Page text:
A Novartis whistleblower lawsuit has "exploded," the drugmaker says. That's because the U.S. Attorney's Office in Manhattan has asked for documents about a whopping 80,000 doctor-education events that prosecutors call "shams"--and potentially violations of antikickback laws.
In court filings, the whistleblowers--and now the U.S. government--claim that dinners at expensive restaurants and other venues were billed as educational events, but doctors and drug reps barely discussed the company's medications there. Novartis needs to hand over those documents to show whether those gatherings actually qualify as educational, the government says.
The government has its doubts: According to previous filings in the case, the presentations were often cursory at best--no slides shown, for instance--and sometimes didn't take place at all. The same guests were invited over and over, the lawsuit claims, and the groups often gathered at noisy restaurants without private dining rooms. Hooter's, for example, the feds say. And the company spent up to $10,000 for meals at tony eateries such as Nobu, the suit claims.
To amount to kickbacks, though, these entertainments had to trigger increased scripts. The lawsuit claims that attendees did jack up their prescribing of the drugs involved--various cardiovascular meds, including Lotrel and Valturna, plus the diabetes med Starlix. Doctors knew that if they didn't, they wouldn't be asked back as speakers, the lawsuit claims.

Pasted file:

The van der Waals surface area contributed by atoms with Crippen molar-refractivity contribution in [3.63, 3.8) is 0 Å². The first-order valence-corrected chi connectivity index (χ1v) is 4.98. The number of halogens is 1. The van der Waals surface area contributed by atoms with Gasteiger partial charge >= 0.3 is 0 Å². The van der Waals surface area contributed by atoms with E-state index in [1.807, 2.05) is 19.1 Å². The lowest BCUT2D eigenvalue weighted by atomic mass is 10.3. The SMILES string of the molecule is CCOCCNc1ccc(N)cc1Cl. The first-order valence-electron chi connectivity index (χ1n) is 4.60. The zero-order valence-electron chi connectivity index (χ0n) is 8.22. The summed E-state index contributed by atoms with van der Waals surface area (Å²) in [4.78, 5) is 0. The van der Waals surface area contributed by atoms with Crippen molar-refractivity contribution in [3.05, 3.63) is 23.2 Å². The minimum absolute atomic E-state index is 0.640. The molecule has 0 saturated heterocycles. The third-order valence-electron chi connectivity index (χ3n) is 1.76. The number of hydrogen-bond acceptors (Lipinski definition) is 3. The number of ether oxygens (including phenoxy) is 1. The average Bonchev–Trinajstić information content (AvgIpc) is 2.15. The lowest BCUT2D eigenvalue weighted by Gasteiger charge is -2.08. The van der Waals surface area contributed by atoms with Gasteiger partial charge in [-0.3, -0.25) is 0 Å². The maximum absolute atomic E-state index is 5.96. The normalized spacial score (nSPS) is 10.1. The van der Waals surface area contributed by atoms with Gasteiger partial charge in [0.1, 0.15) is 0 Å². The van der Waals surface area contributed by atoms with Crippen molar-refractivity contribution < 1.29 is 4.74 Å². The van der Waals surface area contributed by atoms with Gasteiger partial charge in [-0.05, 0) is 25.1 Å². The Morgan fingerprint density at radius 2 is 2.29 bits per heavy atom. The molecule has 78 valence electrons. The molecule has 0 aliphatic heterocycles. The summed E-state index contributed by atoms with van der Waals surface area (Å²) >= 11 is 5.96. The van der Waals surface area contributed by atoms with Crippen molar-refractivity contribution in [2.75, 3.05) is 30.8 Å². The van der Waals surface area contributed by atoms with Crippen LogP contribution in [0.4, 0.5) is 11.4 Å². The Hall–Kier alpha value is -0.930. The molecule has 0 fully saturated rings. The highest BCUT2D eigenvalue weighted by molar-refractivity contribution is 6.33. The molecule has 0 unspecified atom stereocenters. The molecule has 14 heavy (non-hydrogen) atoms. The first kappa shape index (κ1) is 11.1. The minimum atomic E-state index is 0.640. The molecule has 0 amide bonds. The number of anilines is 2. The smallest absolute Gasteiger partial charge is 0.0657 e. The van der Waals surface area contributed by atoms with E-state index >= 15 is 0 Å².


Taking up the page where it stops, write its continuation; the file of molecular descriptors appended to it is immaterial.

If the Novartis-sponsored events indeed were "shams," they could count as kickbacks. And they'd put the Swiss drugmaker in line for penalties under the False Claims Act: The government claims Novartis defrauded federal healthcare programs by using the pricey events to influence their prescribing habits.
Now, Novartis ($NVS) is fighting the request for documents on thousands of events, saying the government has "exploded" the case with its demands. Last week, the company asked for a hearing about the document request, and Friday, the government contended that the documents were necessary to prove the details of its case.
Last year, Novartis agreed to pay $390 million to settle another round of kickback allegations. According to the government, the company used kickbacks--in the form of discounts and rebates--to persuade pharmacies to use more of its transplant drug Myfortic and an iron chelation therapy Exjade. Novartis offered special deals to pharmacies to boost prescriptions of its transplant drug Myfortic in a head-to-head competition with Roche's ($RHHBY) CellCept, the feds said. The drugmaker set up another scheme to increase refills of its iron chelation drug Exjade, the government said.
The feds had asked for up to $3.4 billion in damages in the case. They asked for triple damages on $500 million in allegedly false claims and a fine of as much as $1.83 billion, or $11,000 for each of more than 116,000 false claims.
That kickbacks case followed a 2010 settlement amounting to $422 million, wrapping up allegations that Novartis offered kickbacks to doctors to increase use of its blood pressure meds Diovan, Exforge and Tekturna. As part of that settlement, the company signed on to a 5-year corporate integrity agreement--essentially a promise to avoid that sort of behavior in the future. Those agreements are standard parts of FCA settlements.